At creative level we like discovering the artists’ originality and unexplored styles.  In my own point of view, I have no favourite techniques, I like both the vector graphics and watercolour, what matters to me is how freshly and originally they are used.

Who are the main clients requested by your authors? What are the most requested projects?

At the moment, the majority of the works refer to the publishing world, especially the Anglo-Saxon, still the leader in this sector. We are also working on branding and advertising projects but the publishing industry is still the strongest.

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It is understood that the scenario of the Italian Illustration design has burst out in the last few years. According to you, what are the reasons for this rapid growth of our authors?

I would say that the publishing world in general and magazines in specific gave a great boost. As a matter of fact, Italy had privileged photography  over illustration for quite a long time. I believe that we started to feel again the need to Illustrate certain concepts (perhaps abstract) thanks to projects of international appeal, like Wired Italia. Besides other magazines like  IL magazine, with its notable infographics and Internazionale with his authorial covers were a good  training for many Italian artists, nowadays also known at international level.Finally, recently the increasing numbers of festivals and meetings on Illustration helped to catch the attention and raise the interest into this world.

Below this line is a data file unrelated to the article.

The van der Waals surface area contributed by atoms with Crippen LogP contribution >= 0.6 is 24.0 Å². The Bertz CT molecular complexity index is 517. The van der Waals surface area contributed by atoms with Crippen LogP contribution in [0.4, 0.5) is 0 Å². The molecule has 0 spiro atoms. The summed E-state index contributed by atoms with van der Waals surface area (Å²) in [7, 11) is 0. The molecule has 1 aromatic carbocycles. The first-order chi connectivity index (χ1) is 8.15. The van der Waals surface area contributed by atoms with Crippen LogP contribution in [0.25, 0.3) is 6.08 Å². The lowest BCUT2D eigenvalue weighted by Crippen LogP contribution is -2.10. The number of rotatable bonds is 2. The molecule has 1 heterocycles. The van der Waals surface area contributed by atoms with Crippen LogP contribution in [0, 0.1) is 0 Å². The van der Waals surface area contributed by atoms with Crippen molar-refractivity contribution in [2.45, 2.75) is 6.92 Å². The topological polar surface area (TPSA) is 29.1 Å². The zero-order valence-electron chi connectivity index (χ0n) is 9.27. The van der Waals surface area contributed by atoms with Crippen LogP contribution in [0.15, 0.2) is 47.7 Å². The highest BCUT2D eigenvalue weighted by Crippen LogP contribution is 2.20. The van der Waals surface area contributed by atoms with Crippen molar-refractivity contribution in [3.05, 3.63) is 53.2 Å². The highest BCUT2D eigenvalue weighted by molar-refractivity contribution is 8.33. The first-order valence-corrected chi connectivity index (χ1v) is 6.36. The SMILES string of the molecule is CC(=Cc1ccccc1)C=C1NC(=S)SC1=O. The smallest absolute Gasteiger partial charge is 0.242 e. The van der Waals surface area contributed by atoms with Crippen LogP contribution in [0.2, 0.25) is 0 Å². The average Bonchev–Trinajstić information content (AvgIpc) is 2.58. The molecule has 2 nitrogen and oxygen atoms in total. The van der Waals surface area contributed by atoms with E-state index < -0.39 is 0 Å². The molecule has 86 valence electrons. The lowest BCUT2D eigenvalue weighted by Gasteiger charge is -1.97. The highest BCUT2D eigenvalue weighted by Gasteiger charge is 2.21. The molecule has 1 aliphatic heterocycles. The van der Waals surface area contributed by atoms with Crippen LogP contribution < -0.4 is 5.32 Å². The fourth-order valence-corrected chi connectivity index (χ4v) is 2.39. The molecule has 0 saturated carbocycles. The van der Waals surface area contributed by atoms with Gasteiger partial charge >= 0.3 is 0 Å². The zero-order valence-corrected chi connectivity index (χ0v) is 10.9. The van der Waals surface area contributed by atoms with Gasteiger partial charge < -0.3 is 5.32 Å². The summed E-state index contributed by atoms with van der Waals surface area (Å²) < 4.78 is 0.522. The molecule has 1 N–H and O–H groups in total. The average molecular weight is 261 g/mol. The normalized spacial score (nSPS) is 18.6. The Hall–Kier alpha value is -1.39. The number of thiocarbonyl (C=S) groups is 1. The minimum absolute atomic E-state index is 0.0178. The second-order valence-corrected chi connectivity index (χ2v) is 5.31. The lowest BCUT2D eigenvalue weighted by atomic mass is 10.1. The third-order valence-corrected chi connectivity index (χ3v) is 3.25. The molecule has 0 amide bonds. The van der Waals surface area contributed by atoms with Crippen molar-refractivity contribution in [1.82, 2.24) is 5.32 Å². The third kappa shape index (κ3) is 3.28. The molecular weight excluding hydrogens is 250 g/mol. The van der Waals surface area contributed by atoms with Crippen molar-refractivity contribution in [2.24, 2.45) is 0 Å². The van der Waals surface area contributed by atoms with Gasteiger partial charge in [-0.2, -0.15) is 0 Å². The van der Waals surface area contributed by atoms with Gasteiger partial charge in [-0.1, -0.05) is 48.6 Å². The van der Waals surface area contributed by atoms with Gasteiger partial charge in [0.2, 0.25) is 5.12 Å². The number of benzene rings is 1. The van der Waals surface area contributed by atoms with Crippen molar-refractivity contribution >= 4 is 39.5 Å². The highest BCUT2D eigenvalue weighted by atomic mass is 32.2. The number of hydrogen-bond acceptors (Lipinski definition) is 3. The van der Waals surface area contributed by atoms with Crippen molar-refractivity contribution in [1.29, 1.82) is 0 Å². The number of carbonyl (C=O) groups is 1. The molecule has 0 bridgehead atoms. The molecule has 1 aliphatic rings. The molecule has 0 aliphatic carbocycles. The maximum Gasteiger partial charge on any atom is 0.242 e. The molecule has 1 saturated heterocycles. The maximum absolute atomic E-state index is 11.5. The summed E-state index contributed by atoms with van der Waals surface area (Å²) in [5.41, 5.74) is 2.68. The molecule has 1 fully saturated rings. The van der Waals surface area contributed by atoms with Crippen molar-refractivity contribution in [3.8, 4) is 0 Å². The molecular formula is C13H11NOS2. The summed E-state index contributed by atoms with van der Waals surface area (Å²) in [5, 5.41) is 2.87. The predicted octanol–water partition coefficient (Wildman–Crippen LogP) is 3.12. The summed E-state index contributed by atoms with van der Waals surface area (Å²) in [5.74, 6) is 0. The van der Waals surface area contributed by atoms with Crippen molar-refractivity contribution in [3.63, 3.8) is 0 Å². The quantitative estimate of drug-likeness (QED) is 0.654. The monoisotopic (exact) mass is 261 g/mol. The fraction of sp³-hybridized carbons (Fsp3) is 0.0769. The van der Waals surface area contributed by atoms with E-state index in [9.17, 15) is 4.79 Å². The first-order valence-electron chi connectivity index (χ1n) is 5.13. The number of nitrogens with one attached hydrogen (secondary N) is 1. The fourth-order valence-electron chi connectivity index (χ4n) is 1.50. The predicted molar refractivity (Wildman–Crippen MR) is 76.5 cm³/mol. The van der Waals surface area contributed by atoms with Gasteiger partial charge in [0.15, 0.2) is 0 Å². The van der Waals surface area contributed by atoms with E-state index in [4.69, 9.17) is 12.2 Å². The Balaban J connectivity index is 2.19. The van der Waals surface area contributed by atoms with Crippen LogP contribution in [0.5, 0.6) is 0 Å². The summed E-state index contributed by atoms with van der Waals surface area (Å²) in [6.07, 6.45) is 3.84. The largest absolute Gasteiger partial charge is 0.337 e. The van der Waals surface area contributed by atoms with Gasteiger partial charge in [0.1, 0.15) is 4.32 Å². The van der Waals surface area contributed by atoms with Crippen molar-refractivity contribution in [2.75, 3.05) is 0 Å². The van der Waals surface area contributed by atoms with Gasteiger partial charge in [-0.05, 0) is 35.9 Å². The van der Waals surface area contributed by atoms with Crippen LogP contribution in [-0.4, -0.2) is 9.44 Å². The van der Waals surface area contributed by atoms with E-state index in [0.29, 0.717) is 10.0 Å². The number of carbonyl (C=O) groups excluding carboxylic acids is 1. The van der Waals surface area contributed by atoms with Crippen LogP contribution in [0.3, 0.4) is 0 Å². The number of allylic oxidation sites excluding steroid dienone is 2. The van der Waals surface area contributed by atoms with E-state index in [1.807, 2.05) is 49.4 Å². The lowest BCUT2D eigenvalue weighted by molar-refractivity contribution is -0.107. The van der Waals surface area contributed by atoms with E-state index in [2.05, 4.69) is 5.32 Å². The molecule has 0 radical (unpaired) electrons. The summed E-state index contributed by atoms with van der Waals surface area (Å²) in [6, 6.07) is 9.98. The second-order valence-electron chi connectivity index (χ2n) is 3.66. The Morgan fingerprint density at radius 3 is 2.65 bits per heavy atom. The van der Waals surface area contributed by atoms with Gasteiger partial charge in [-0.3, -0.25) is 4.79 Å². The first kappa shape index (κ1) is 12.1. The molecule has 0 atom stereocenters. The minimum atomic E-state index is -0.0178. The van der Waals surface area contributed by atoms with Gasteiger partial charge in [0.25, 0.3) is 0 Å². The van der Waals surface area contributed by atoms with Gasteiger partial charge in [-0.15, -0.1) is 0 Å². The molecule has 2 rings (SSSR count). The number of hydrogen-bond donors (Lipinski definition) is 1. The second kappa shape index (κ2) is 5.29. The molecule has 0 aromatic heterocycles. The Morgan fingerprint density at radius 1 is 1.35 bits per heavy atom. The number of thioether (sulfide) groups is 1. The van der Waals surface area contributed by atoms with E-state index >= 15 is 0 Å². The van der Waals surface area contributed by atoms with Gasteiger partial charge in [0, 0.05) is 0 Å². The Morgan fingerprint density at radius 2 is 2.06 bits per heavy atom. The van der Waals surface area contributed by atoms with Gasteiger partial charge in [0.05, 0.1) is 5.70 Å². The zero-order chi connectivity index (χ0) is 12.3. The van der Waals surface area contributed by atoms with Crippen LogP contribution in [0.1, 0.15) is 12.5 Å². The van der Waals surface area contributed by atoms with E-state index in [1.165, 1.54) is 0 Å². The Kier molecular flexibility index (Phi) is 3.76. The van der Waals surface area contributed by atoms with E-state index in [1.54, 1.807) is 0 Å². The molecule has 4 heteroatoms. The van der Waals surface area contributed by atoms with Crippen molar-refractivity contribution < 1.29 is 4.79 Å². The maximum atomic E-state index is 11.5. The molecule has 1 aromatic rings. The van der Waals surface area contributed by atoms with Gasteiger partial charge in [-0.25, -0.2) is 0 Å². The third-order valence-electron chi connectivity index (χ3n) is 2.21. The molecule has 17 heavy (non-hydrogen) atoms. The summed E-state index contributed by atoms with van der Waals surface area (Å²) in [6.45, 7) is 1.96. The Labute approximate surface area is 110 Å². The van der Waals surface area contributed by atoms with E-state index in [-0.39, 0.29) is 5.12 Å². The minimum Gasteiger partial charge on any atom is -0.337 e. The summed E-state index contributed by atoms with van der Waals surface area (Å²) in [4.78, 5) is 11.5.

Thanks to the new media information can reach the other side of the world very quickly , how can these tools influence the style of an author?

If an author is attentive can have the chance to get in contact with many ideas and inspirations to improve his style or experience new trends, thanks not only to the speed but also to the great amount of materials he can reach.

However, social networks are even more a very useful to learn new and better ways of promoting onself and also, through other famous artists, meet art directors, who always look for original and emerging artists for their projects.

Are there still “schools” connected to a local context, or is it more likely to find different style trends which involve authors coming from different countries?

My impression is that, In Italy above all, the local context is privileged and that our school is much more traditional compared to the what foreign authors do. The Italian authors who broke up with tradition and accepted the contamination from their international counterpart, are the ones who managed to have success also abroad. Tradition should act as a window, that sometimes we open to refresh the environment.

Now that the publishing world seems to be struggling to raise again from its impasse, do you envisage other paths a contemporary illustrator can follow?

I would advise authors to widen their  skills and experimenting rather than concentrating on specific sectors. I have the impression that too many artists restrict themselves to the printing world. And yet, animations, gif and videos are the most widespread formats on the net and more and more clients ask for projects where motion is contemplated. In my opinion, this is exactly what an illustrator should take into consideration, otherwise he will be excluded this booming market compared to the one of the publishing houses. We also have to consider that, in the view of self promotion, animations catch more attention than static images.